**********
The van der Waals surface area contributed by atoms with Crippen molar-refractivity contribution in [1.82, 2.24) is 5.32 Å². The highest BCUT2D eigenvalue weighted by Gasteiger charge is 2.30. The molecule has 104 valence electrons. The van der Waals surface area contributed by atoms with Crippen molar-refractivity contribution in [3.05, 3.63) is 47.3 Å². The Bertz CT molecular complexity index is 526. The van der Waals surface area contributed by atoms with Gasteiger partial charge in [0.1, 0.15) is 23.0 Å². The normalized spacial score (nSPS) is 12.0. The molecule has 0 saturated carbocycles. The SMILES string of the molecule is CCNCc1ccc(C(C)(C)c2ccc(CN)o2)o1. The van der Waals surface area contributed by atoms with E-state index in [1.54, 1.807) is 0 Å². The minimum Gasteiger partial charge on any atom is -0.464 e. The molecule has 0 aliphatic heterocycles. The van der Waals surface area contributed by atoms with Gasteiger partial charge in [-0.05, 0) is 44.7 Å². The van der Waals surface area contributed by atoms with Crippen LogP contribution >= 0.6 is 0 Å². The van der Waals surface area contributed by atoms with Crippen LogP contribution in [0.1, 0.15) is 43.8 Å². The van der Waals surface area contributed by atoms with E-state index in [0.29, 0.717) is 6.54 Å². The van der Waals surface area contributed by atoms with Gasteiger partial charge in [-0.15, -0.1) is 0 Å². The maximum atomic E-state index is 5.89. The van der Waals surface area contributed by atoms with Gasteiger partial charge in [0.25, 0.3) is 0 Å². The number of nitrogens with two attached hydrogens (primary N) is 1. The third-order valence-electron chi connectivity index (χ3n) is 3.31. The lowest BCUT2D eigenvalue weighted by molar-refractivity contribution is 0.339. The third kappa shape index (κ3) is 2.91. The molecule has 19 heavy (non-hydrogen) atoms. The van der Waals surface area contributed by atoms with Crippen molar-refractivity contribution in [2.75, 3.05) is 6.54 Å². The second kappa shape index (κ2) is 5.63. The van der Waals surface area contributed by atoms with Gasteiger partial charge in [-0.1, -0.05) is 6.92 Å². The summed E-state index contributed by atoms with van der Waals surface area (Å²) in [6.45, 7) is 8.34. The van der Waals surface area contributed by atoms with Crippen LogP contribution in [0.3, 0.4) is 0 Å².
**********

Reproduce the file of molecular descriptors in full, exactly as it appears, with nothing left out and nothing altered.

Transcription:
The van der Waals surface area contributed by atoms with Crippen molar-refractivity contribution in [1.82, 2.24) is 5.32 Å². The highest BCUT2D eigenvalue weighted by Gasteiger charge is 2.30. The molecule has 104 valence electrons. The van der Waals surface area contributed by atoms with Crippen molar-refractivity contribution in [3.05, 3.63) is 47.3 Å². The Bertz CT molecular complexity index is 526. The van der Waals surface area contributed by atoms with Gasteiger partial charge in [0.1, 0.15) is 23.0 Å². The normalized spacial score (nSPS) is 12.0. The molecule has 0 saturated carbocycles. The SMILES string of the molecule is CCNCc1ccc(C(C)(C)c2ccc(CN)o2)o1. The van der Waals surface area contributed by atoms with E-state index in [1.54, 1.807) is 0 Å². The minimum Gasteiger partial charge on any atom is -0.464 e. The molecule has 0 aliphatic heterocycles. The van der Waals surface area contributed by atoms with Gasteiger partial charge in [-0.05, 0) is 44.7 Å². The van der Waals surface area contributed by atoms with Crippen LogP contribution >= 0.6 is 0 Å². The van der Waals surface area contributed by atoms with Crippen LogP contribution in [0.1, 0.15) is 43.8 Å². The van der Waals surface area contributed by atoms with E-state index in [0.29, 0.717) is 6.54 Å². The van der Waals surface area contributed by atoms with Gasteiger partial charge in [-0.15, -0.1) is 0 Å². The maximum atomic E-state index is 5.89. The van der Waals surface area contributed by atoms with Gasteiger partial charge in [0.25, 0.3) is 0 Å². The number of nitrogens with two attached hydrogens (primary N) is 1. The third-order valence-electron chi connectivity index (χ3n) is 3.31. The lowest BCUT2D eigenvalue weighted by molar-refractivity contribution is 0.339. The third kappa shape index (κ3) is 2.91. The molecule has 19 heavy (non-hydrogen) atoms. The van der Waals surface area contributed by atoms with Crippen molar-refractivity contribution in [2.75, 3.05) is 6.54 Å². The second kappa shape index (κ2) is 5.63. The van der Waals surface area contributed by atoms with Gasteiger partial charge in [-0.1, -0.05) is 6.92 Å². The summed E-state index contributed by atoms with van der Waals surface area (Å²) in [6.45, 7) is 8.34. The van der Waals surface area contributed by atoms with Crippen LogP contribution in [0.3, 0.4) is 0 Å².